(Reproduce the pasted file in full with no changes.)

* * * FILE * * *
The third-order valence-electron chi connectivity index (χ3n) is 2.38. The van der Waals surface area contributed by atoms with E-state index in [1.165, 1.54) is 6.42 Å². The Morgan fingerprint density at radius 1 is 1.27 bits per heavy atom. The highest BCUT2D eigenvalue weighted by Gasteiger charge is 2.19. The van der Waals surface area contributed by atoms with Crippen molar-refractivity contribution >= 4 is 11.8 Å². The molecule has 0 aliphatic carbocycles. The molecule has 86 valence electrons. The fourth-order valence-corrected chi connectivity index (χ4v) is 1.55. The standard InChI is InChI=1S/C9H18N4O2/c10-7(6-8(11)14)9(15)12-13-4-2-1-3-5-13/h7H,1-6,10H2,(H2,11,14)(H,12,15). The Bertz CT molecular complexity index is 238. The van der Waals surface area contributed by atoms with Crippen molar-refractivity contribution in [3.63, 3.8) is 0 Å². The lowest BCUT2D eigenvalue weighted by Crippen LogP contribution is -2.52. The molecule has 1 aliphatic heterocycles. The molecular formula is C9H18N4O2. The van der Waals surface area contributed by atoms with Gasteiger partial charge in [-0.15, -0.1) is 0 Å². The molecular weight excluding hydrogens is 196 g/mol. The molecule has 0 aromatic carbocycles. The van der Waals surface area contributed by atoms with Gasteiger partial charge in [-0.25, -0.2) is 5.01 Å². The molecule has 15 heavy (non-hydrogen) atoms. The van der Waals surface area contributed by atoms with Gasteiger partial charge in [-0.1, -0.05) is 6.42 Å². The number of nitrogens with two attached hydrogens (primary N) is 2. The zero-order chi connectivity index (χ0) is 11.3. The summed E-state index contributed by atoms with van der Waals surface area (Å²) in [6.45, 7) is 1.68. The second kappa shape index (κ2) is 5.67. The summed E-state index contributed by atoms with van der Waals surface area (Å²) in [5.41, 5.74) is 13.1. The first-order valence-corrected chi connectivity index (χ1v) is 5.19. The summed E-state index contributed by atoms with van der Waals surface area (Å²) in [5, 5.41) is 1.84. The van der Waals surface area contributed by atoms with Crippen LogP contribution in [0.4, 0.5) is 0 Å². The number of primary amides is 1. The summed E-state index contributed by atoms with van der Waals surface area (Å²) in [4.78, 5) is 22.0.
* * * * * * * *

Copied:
The third-order valence-electron chi connectivity index (χ3n) is 2.38. The van der Waals surface area contributed by atoms with E-state index in [1.165, 1.54) is 6.42 Å². The Morgan fingerprint density at radius 1 is 1.27 bits per heavy atom. The highest BCUT2D eigenvalue weighted by Gasteiger charge is 2.19. The van der Waals surface area contributed by atoms with Crippen molar-refractivity contribution >= 4 is 11.8 Å². The molecule has 0 aliphatic carbocycles. The molecule has 86 valence electrons. The fourth-order valence-corrected chi connectivity index (χ4v) is 1.55. The standard InChI is InChI=1S/C9H18N4O2/c10-7(6-8(11)14)9(15)12-13-4-2-1-3-5-13/h7H,1-6,10H2,(H2,11,14)(H,12,15). The Bertz CT molecular complexity index is 238. The van der Waals surface area contributed by atoms with Crippen molar-refractivity contribution in [3.63, 3.8) is 0 Å². The lowest BCUT2D eigenvalue weighted by Crippen LogP contribution is -2.52. The molecule has 1 aliphatic heterocycles. The molecular formula is C9H18N4O2. The van der Waals surface area contributed by atoms with Gasteiger partial charge in [-0.15, -0.1) is 0 Å². The molecular weight excluding hydrogens is 196 g/mol. The molecule has 0 aromatic carbocycles. The van der Waals surface area contributed by atoms with Gasteiger partial charge in [-0.25, -0.2) is 5.01 Å². The molecule has 15 heavy (non-hydrogen) atoms. The van der Waals surface area contributed by atoms with Gasteiger partial charge in [-0.1, -0.05) is 6.42 Å². The number of nitrogens with two attached hydrogens (primary N) is 2. The zero-order chi connectivity index (χ0) is 11.3. The summed E-state index contributed by atoms with van der Waals surface area (Å²) in [6.45, 7) is 1.68. The second kappa shape index (κ2) is 5.67. The summed E-state index contributed by atoms with van der Waals surface area (Å²) in [5.41, 5.74) is 13.1. The first-order valence-corrected chi connectivity index (χ1v) is 5.19. The summed E-state index contributed by atoms with van der Waals surface area (Å²) in [5, 5.41) is 1.84. The van der Waals surface area contributed by atoms with Crippen LogP contribution in [0.4, 0.5) is 0 Å². The number of primary amides is 1. The summed E-state index contributed by atoms with van der Waals surface area (Å²) in [4.78, 5) is 22.0.